If you’re interested in a tale of passion, inquire with any photographer about their cherished lens. You’ll likely witness a spark in their eyes as they regale you with stories of the versatile 35mm they carry everywhere or the exquisite portrait lens with the perfect bokeh. Camera bodies may come and go, but one’s favorite lens endures as a lifelong companion.
However, the saga takes a different turn when it comes to smartphone camera lenses. These diminutive marvels mimic their larger counterparts but lack the grandeur. They accompany us everywhere, hidden within our mobile devices, yet they seldom inspire poetic admiration. Instead, our relationships with them tend to be transactional, influenced as much by the image processing algorithms they’re tethered to as by their physical optics.
Photography enthusiasts who wield smartphones may not harbor any particular fondness for these lenses. Still, they do hold strong negative sentiments towards digital zoom. Many photographers prefer sticking to the native focal length and cropping their shots later in post-processing, a practice that makes sense when working with traditional digital cameras. However, recent flagship smartphones are challenging this conventional wisdom, particularly exemplified by three top contenders: the iPhone 15 Pro Max, the Google Pixel 7 Pro, and the Samsung Galaxy S23 Ultra.
Having spent the past ten days shooting with these devices, two significant impressions have emerged: optical zoom remains superior, but digital zoom isn’t as far behind as one might assume. It might be time to reconsider digital focal lengths, even if they once left a less-than-pleasant feeling.
Optical Zoom Still Reigns Supreme
Let’s address the elephant in the room upfront: smartphone camera zoom has made significant strides in recent years, yet substantial improvements still elude it compared to traditional cameras with sizable sensors and lenses. Computational photography hasn’t transcended the laws of physics. In a direct comparison, a traditional zoom lens on a smartphone outperforms smartphone digital zoom, even when bolstered by copious data and neural networks. A glance at the 5x telephoto lens on the iPhone 15 Pro Max versus the Samsung Galaxy S23 Ultra at 5x, positioned between its 3x and 10x optical zoom focal lengths, illustrates this point.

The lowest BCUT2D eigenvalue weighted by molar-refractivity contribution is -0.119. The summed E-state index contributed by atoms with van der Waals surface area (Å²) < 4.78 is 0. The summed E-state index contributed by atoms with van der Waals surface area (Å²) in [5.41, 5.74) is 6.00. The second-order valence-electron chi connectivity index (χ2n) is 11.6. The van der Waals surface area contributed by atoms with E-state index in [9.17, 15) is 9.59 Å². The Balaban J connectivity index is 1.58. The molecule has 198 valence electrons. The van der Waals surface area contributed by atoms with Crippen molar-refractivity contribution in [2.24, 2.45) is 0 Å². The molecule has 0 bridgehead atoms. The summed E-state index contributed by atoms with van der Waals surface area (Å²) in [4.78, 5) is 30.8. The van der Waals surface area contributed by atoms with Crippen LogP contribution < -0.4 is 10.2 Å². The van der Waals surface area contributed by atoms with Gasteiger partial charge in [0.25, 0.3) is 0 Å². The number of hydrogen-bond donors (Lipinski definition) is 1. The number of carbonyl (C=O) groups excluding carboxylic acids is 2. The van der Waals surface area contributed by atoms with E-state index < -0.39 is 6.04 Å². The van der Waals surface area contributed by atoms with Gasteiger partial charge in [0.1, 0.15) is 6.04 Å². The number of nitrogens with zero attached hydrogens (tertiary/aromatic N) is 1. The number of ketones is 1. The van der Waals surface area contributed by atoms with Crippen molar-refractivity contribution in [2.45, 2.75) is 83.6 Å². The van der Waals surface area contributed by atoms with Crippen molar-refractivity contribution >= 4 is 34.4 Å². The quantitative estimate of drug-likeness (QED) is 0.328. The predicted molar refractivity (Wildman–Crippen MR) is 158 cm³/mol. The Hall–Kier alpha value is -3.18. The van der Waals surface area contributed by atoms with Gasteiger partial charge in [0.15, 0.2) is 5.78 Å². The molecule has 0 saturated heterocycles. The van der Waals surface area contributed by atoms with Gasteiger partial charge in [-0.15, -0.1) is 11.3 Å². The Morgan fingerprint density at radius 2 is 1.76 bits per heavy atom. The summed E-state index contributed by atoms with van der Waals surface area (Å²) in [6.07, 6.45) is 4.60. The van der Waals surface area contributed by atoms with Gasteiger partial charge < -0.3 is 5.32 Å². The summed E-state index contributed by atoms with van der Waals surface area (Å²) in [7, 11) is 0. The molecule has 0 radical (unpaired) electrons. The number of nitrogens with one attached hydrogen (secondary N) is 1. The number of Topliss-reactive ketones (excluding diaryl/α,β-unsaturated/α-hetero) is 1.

The iPhone 15 Pro’s 5x telephoto lens performs adequately in well-lit environments, says Cnet. However, indoors, the phone occasionally reverts to the main camera in low light or when the subject is too close to meet the telephoto’s minimum focus distance (more details). With a bit of framing adjustment or stepping back, you can coax the phone back into using the 5x lens, as demonstrated in the two images below, highlighting the significant difference it makes.
Digital Zoom Is Evolving
Even in cases where digital zoom is the sole option, some methods prove more effective than others. For instance, at 10x zoom, the Pixel 7 Pro crops into the central 12 megapixels of its high-resolution 48-megapixel sensor, paired with a 5x optical zoom lens. The iPhone 15 Pro, using a 12-megapixel sensor for its 5x telephoto, can’t achieve the same feat at 10x, resulting in results that more closely resemble traditional digital zoom compared to the Pixel 7 Pro.
Then there’s the iPhone 15 Pro’s novel “focal lengths” — the 28mm and 35mm settings accessible via the camera app by tapping the 1x icon. These represent a form of digital zoom with additional processing in the background. While the difference is subtle, in decent lighting conditions, a 35mm photo reveals slightly more detail compared to a 31mm image. Similarly, cropping a 24mm shot to match the framing of a 35mm shot results in finer detail in the latter. This additional processing offers an advantage beyond pure image quality: it allows you to visualize the composition in real-time, enhancing the overall photography experience.
More critically, employing in-camera zoom provides the crucial benefit of framing your shot precisely as desired in the moment of capture. This feature enhances the composition, making it easier to envision the final image even before post-processing, a significant advantage for photographers.
In essence, my journey has led me to realize that the key to enhancing my photography lies less in minuscule details and more in the overall experience. While the iPhone 15 Pro may technically produce marginally better images at 35mm compared to its predecessor, the convenience of swiftly switching to the 35mm setting reduces friction and, most importantly, makes the photographic journey more enjoyable — a difference that truly matters.